Each year, Midwest Real Estate News inducts a new class into its Commercial Real Estate Hall of Fame. Last year was no exception. Today, we look at the busy career of one of these new inductees, Doug Fura, senior vice president with the Southfield, Michigan, office of NAI Farbman/Farbman Group.
Douglas Fura has specialized in the industrial sale and leasing market in metropolitan Detroit since 1982 and has completed a wide range of transactions, from the typical sales and leases of manufacturing and warehouse buildings to complicated build-to-suit transactions and the redevelopment of environmentally contaminated properties.
Fura has worked in commercial real estate—specifically, industrial real estate—for nearly four decades. More than half of that career has been spent at NAI Farbman/Farbman Group.
“I could easily spend all my time in commercial real estate, so finding balance has been the biggest challenge throughout my career,” said Fura. “One of my first bosses in the industry told me that true success comes from correctly balancing faith, family and work, in that order. As a workaholic with young children at the time, I took that advice to heart and have reassessed my priorities accordingly ever since.”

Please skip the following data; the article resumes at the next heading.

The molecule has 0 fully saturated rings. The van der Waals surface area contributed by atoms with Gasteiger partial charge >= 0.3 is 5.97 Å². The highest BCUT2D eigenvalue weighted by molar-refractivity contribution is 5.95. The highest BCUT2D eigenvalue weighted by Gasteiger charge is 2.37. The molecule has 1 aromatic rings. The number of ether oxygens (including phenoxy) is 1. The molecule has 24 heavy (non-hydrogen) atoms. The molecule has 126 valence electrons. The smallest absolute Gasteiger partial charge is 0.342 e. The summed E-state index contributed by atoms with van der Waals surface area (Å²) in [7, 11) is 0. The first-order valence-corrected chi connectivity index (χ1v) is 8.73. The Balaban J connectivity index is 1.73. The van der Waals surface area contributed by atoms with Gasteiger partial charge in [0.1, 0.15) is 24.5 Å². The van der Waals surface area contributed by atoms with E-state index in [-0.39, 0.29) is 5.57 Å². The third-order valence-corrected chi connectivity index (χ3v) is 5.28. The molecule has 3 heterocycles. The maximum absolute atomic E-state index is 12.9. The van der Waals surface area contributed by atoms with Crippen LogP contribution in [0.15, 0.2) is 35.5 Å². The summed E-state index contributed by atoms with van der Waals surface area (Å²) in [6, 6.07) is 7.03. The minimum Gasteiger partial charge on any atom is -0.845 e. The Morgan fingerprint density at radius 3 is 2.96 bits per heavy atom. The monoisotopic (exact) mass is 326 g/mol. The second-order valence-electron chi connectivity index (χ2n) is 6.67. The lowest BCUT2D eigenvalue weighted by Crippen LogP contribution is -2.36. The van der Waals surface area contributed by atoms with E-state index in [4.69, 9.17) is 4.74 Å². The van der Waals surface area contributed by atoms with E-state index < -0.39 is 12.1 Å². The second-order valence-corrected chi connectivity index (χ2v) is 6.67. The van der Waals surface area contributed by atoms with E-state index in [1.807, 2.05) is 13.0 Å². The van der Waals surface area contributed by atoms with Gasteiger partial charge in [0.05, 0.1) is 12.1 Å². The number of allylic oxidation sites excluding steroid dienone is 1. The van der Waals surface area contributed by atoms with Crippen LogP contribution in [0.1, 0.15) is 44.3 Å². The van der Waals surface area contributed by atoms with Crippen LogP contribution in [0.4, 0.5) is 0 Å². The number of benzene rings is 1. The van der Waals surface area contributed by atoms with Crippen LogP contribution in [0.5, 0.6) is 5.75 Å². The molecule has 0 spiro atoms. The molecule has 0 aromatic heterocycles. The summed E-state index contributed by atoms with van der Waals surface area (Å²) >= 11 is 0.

In addition to national and international clients such as Prudential Life, Pepsi Cola Company, International Paper, U.S. Postal Service, ABN AMRO and IBM, among others, Fura has successfully completed deals with hundreds of local investors, developers and corporations.
“I genuinely enjoy learning about what my clients do and how they do it,” Fura said. “Whether it’s a stamping operation, a robotics manufacturer or a logistics enterprise, the more I learn about a business or sector, the more value I’m able to offer similar organizations in future deals.”
According to Fura, no matter what the market looks like, thriving in commercial real estate is only possible through nurturing relationships, by putting clients first and working with integrity.
“While you’re bound to get kicked in the teeth every now and then, when you put your clients’ interests first, your own interests will ultimately be satisfied,” Fura said.
Additionally, much of Fura’s success has come by sticking to the same specialty of commercial real estate—industrial—his entire career.
“You wouldn’t want a foot surgeon operating on your brain, and that specialization of knowledge also applies to this business,” Fura said. “As you progress in your career, you’re able to expand out of geographical boundaries and focus on larger and more specific projects across the country.”